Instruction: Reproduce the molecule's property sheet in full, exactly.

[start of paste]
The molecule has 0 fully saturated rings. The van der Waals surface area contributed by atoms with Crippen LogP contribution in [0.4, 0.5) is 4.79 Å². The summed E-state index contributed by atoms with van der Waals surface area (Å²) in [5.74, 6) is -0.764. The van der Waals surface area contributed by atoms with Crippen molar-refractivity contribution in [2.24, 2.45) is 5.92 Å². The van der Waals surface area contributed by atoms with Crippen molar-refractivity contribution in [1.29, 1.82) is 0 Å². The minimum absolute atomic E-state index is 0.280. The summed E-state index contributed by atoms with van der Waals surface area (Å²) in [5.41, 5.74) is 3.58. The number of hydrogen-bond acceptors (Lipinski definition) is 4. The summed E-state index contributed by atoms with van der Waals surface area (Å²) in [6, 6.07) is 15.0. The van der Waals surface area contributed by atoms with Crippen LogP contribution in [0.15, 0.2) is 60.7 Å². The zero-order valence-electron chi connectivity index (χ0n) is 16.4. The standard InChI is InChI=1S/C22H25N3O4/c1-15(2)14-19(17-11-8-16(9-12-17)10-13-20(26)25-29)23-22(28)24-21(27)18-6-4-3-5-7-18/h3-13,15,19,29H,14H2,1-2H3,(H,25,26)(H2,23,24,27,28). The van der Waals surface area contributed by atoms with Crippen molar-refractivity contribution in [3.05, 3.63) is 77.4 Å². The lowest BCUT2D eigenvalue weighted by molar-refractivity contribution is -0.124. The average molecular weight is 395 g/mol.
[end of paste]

The molecule has 0 fully saturated rings. The van der Waals surface area contributed by atoms with Crippen LogP contribution in [0.4, 0.5) is 4.79 Å². The summed E-state index contributed by atoms with van der Waals surface area (Å²) in [5.74, 6) is -0.764. The van der Waals surface area contributed by atoms with Crippen molar-refractivity contribution in [2.24, 2.45) is 5.92 Å². The van der Waals surface area contributed by atoms with Crippen molar-refractivity contribution in [1.29, 1.82) is 0 Å². The minimum absolute atomic E-state index is 0.280. The summed E-state index contributed by atoms with van der Waals surface area (Å²) in [5.41, 5.74) is 3.58. The number of hydrogen-bond acceptors (Lipinski definition) is 4. The summed E-state index contributed by atoms with van der Waals surface area (Å²) in [6, 6.07) is 15.0. The van der Waals surface area contributed by atoms with Crippen LogP contribution in [0.15, 0.2) is 60.7 Å². The zero-order valence-electron chi connectivity index (χ0n) is 16.4. The standard InChI is InChI=1S/C22H25N3O4/c1-15(2)14-19(17-11-8-16(9-12-17)10-13-20(26)25-29)23-22(28)24-21(27)18-6-4-3-5-7-18/h3-13,15,19,29H,14H2,1-2H3,(H,25,26)(H2,23,24,27,28). The van der Waals surface area contributed by atoms with Crippen molar-refractivity contribution in [3.05, 3.63) is 77.4 Å². The lowest BCUT2D eigenvalue weighted by molar-refractivity contribution is -0.124. The average molecular weight is 395 g/mol.